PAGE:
Institute of Medicine Weighs in on Early Childhood Obesity Prevention

by Diane Dooley MD

The Institute of Medicine (IOM) has had a long history of guiding national health policy in critically important health issues.  In 2010, they brought together experts in early childhood obesity to propose policies to prevent early childhood obesity.  As their report, Early Childhood Obesity Prevention Policies states,  “efforts to prevent childhood obesity must begin before children ever enter the school system.”

Using the best evidence available, they conclude that significant efforts should be made to assess risks for obesity in young children, increase physical activity, promote healthy eating and reducing marketing and screen time for young children.

In 2007, when Healthy and Active Before 5 was conceived, local experts used evidence available at that time to develop the Healthy and Active Before 5 Action Plan.  The recent Institute of Medicine report supports the validity of our action plan, however additional evidence gives us a few more thoughts to consider in future initiatives:

–       Childcare environments are critically important. The IOM report repeatedly emphasizes the importance of promoting healthy environments in child care settings, from the promotion of active play to adopting healthy eating practices to limiting sedentary activities.  Using the best evidence available, the committee concludes mandatory regulation through State and local laws and regulations as a necessary next step to protecting children in childcare. (Physical Activity pages 59-84, Healthy Eating pages 85-118)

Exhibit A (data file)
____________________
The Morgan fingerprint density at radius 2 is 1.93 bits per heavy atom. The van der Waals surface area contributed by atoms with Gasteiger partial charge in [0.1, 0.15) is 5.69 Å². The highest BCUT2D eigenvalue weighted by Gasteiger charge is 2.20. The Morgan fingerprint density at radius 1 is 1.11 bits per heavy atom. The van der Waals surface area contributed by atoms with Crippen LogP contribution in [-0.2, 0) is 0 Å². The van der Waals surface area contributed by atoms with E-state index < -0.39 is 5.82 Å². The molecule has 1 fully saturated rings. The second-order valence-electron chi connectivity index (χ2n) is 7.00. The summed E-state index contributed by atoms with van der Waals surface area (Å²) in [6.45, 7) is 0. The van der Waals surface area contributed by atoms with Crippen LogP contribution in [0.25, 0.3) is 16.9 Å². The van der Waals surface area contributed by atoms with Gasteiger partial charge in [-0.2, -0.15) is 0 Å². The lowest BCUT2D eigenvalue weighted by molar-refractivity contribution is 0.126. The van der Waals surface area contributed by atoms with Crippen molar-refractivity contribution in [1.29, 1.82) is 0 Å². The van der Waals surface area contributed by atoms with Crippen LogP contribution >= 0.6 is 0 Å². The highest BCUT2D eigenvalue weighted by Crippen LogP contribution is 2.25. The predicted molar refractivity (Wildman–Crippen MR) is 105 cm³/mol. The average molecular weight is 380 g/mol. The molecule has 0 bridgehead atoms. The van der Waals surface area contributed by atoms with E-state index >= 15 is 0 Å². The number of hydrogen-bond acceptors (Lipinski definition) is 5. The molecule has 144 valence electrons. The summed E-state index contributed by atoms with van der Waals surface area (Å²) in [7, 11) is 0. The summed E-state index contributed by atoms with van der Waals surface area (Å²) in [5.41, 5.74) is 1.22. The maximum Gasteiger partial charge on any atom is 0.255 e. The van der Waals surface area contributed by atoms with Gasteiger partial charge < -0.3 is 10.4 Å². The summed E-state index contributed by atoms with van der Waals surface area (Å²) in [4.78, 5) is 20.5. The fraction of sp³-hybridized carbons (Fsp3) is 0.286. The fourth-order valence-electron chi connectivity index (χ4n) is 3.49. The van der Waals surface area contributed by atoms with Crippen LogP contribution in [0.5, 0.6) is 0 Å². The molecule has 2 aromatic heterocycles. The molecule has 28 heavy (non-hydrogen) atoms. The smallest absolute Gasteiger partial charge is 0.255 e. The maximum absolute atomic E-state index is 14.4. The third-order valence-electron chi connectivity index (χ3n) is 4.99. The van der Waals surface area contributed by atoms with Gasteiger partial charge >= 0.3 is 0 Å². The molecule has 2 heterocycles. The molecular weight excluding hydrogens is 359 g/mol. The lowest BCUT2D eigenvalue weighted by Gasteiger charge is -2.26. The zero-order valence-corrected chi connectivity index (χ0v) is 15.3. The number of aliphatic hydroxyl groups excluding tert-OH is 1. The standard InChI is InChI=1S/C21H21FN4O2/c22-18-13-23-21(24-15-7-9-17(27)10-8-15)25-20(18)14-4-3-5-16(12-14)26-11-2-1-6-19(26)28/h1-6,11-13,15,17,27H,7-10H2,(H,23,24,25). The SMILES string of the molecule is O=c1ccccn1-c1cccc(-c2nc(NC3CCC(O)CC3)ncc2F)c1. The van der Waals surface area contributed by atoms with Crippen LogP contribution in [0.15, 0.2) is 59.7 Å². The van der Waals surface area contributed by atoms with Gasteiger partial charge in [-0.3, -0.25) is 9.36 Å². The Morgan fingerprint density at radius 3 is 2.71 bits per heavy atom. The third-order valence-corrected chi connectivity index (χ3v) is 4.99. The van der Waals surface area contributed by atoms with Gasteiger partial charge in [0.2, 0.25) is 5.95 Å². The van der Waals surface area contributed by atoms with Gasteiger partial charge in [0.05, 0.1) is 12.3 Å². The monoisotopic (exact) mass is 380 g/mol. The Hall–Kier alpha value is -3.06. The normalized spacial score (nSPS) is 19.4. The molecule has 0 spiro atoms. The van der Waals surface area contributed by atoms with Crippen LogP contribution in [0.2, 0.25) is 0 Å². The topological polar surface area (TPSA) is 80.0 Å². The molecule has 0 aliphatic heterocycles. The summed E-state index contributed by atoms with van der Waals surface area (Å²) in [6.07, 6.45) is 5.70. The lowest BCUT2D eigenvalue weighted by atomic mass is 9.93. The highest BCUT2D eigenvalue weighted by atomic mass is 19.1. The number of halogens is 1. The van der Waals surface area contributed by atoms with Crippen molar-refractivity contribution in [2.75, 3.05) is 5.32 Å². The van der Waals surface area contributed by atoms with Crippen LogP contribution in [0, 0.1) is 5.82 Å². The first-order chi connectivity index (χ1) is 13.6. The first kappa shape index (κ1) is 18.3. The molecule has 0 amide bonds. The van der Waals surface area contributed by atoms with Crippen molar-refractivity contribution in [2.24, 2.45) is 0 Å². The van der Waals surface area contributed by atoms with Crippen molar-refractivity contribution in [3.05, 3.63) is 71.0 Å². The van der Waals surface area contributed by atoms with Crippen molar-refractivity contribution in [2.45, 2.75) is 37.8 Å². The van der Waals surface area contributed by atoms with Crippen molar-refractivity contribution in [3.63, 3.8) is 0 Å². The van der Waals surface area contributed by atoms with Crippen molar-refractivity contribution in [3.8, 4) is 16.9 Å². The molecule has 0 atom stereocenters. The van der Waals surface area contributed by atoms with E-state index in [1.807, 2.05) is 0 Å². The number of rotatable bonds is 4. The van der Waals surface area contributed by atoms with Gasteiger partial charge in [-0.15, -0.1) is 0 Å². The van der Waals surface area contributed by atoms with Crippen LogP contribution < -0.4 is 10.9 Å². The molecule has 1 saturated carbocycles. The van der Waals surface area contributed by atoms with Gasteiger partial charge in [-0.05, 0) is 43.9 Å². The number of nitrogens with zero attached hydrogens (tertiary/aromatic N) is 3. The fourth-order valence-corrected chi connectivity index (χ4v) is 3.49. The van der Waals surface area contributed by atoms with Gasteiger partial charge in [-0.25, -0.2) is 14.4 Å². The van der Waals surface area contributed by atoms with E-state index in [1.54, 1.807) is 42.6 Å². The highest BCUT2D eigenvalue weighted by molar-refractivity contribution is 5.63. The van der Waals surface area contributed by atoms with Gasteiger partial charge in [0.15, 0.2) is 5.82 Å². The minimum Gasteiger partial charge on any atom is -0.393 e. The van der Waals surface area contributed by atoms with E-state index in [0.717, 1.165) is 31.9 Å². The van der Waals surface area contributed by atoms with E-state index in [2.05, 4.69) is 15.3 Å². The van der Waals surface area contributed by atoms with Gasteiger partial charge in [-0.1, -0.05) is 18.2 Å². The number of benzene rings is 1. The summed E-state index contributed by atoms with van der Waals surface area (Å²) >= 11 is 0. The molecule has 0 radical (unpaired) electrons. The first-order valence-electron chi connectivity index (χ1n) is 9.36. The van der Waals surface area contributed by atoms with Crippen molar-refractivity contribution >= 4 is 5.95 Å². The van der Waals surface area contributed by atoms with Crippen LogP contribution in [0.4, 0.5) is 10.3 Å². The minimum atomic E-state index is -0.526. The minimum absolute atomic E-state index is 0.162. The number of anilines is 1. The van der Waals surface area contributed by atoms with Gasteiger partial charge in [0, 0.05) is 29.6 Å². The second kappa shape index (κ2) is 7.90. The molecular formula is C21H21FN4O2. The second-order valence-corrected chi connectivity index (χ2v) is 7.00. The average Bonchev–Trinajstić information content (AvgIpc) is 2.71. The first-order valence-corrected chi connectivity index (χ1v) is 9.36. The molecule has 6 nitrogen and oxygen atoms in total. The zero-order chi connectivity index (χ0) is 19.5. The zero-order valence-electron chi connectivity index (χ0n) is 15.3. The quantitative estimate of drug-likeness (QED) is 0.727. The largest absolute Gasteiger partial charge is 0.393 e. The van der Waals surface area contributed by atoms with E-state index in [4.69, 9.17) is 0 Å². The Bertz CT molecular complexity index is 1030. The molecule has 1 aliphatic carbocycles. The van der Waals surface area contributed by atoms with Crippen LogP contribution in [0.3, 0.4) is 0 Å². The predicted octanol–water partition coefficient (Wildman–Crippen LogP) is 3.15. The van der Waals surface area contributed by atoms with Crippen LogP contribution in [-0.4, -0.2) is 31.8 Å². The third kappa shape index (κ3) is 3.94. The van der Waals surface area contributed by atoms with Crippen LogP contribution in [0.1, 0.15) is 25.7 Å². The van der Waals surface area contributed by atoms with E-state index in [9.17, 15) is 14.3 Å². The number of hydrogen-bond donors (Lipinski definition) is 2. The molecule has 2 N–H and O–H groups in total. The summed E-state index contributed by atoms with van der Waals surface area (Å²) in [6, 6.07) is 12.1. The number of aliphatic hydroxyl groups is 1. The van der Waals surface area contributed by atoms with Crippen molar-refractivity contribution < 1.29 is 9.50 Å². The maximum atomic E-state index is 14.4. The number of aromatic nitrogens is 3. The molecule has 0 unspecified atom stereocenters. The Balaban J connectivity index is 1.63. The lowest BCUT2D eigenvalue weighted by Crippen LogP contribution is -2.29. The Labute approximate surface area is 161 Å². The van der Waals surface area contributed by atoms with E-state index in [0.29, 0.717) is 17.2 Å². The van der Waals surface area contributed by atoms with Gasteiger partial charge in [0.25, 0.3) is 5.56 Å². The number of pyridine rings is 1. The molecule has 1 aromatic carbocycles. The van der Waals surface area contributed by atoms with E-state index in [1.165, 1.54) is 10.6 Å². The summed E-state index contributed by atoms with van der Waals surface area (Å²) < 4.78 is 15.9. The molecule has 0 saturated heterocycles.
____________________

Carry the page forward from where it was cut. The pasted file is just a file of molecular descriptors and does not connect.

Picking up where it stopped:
–       Reduce the use of seats and strollers. Their recommendations support efforts to “decrease sedentary behavior in young children”.  They cite recent evidence that shows the harmful effects of prolonged use of strollers, car seats and restricted environments on both the healthy weight of a child, as well as the development of motor milestones. (Reduce Sedentary Behavior pages 70 – 73)

–       Pay attention to healthy sleep habits. The Committee draws our attention to the evolving evidence on the importance of getting at least 12 hours of sleep daily for children less than 2 years to prevent early childhood obesity. Although we don’t understand all of the evidence, they emphasize that restful sleep environments and sleep-promoting practices such as regular nap times should be considered healthy habits for all. (Sleep pages 135-148)

The executive committee for HAB45 will review this information, along with ongoing data about obesity rates at our upcoming planning retreat.  For more information on this report, you can read it on line at: http://www.iom.edu/Reports/2011/Early-Childhood-Obesity-Prevention-Policies.aspx

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